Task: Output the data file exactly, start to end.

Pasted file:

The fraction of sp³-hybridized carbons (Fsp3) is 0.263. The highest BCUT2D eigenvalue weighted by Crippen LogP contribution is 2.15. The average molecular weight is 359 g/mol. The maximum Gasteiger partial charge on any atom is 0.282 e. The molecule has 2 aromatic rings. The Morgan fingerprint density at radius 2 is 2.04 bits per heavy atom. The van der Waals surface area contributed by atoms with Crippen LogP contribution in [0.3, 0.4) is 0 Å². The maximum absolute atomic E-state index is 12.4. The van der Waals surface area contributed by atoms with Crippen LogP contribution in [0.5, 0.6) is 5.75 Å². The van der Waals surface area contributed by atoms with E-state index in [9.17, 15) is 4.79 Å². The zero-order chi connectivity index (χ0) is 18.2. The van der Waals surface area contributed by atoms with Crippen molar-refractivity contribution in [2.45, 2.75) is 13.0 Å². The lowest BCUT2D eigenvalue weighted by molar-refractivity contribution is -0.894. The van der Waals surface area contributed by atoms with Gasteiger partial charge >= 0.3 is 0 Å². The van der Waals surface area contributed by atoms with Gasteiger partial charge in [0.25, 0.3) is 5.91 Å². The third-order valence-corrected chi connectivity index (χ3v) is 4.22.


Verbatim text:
The fraction of sp³-hybridized carbons (Fsp3) is 0.263. The highest BCUT2D eigenvalue weighted by Crippen LogP contribution is 2.15. The average molecular weight is 359 g/mol. The maximum Gasteiger partial charge on any atom is 0.282 e. The molecule has 2 aromatic rings. The Morgan fingerprint density at radius 2 is 2.04 bits per heavy atom. The van der Waals surface area contributed by atoms with Crippen LogP contribution in [0.3, 0.4) is 0 Å². The maximum absolute atomic E-state index is 12.4. The van der Waals surface area contributed by atoms with Crippen LogP contribution in [0.5, 0.6) is 5.75 Å². The van der Waals surface area contributed by atoms with E-state index in [9.17, 15) is 4.79 Å². The zero-order chi connectivity index (χ0) is 18.2. The van der Waals surface area contributed by atoms with Crippen molar-refractivity contribution in [2.45, 2.75) is 13.0 Å². The lowest BCUT2D eigenvalue weighted by molar-refractivity contribution is -0.894. The van der Waals surface area contributed by atoms with Gasteiger partial charge >= 0.3 is 0 Å². The van der Waals surface area contributed by atoms with Gasteiger partial charge in [0.25, 0.3) is 5.91 Å². The third-order valence-corrected chi connectivity index (χ3v) is 4.22.